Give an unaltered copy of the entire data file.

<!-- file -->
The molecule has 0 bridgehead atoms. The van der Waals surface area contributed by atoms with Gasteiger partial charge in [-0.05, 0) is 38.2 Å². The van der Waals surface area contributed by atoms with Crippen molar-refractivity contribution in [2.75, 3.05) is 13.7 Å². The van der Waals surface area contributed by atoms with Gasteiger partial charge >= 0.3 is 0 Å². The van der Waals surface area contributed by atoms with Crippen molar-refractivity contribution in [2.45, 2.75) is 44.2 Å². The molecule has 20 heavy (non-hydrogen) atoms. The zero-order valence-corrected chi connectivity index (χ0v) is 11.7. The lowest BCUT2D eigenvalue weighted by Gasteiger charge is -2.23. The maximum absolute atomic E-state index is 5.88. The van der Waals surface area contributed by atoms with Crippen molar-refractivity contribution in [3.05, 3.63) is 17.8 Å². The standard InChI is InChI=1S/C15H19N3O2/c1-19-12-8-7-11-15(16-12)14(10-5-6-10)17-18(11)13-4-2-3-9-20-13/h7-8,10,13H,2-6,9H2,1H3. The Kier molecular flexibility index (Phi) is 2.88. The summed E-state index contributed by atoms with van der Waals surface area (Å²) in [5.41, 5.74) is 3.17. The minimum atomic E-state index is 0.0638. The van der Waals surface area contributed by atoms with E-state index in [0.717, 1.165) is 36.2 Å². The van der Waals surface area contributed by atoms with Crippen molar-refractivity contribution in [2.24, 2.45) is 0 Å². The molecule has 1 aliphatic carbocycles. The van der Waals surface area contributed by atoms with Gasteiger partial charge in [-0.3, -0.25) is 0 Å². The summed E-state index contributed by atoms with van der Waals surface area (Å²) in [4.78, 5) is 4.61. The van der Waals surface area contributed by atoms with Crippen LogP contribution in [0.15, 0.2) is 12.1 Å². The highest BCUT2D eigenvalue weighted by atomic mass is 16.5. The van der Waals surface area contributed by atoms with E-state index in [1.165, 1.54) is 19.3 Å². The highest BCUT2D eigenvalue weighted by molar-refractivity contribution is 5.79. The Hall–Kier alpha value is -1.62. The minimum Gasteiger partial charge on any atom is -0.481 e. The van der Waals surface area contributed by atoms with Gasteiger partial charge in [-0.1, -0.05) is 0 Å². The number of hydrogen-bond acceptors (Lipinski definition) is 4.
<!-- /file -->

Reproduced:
The molecule has 0 bridgehead atoms. The van der Waals surface area contributed by atoms with Gasteiger partial charge in [-0.05, 0) is 38.2 Å². The van der Waals surface area contributed by atoms with Crippen molar-refractivity contribution in [2.75, 3.05) is 13.7 Å². The van der Waals surface area contributed by atoms with Gasteiger partial charge >= 0.3 is 0 Å². The van der Waals surface area contributed by atoms with Crippen molar-refractivity contribution in [2.45, 2.75) is 44.2 Å². The molecule has 20 heavy (non-hydrogen) atoms. The zero-order valence-corrected chi connectivity index (χ0v) is 11.7. The lowest BCUT2D eigenvalue weighted by Gasteiger charge is -2.23. The maximum absolute atomic E-state index is 5.88. The van der Waals surface area contributed by atoms with Crippen molar-refractivity contribution in [3.05, 3.63) is 17.8 Å². The standard InChI is InChI=1S/C15H19N3O2/c1-19-12-8-7-11-15(16-12)14(10-5-6-10)17-18(11)13-4-2-3-9-20-13/h7-8,10,13H,2-6,9H2,1H3. The Kier molecular flexibility index (Phi) is 2.88. The summed E-state index contributed by atoms with van der Waals surface area (Å²) in [5.41, 5.74) is 3.17. The minimum atomic E-state index is 0.0638. The van der Waals surface area contributed by atoms with E-state index in [0.717, 1.165) is 36.2 Å². The van der Waals surface area contributed by atoms with Crippen molar-refractivity contribution in [2.24, 2.45) is 0 Å². The molecule has 1 aliphatic carbocycles. The van der Waals surface area contributed by atoms with Gasteiger partial charge in [-0.3, -0.25) is 0 Å². The summed E-state index contributed by atoms with van der Waals surface area (Å²) in [4.78, 5) is 4.61. The van der Waals surface area contributed by atoms with Crippen LogP contribution in [0.15, 0.2) is 12.1 Å². The highest BCUT2D eigenvalue weighted by atomic mass is 16.5. The van der Waals surface area contributed by atoms with E-state index in [1.165, 1.54) is 19.3 Å². The highest BCUT2D eigenvalue weighted by molar-refractivity contribution is 5.79. The Hall–Kier alpha value is -1.62. The minimum Gasteiger partial charge on any atom is -0.481 e. The van der Waals surface area contributed by atoms with Gasteiger partial charge in [-0.1, -0.05) is 0 Å². The number of hydrogen-bond acceptors (Lipinski definition) is 4.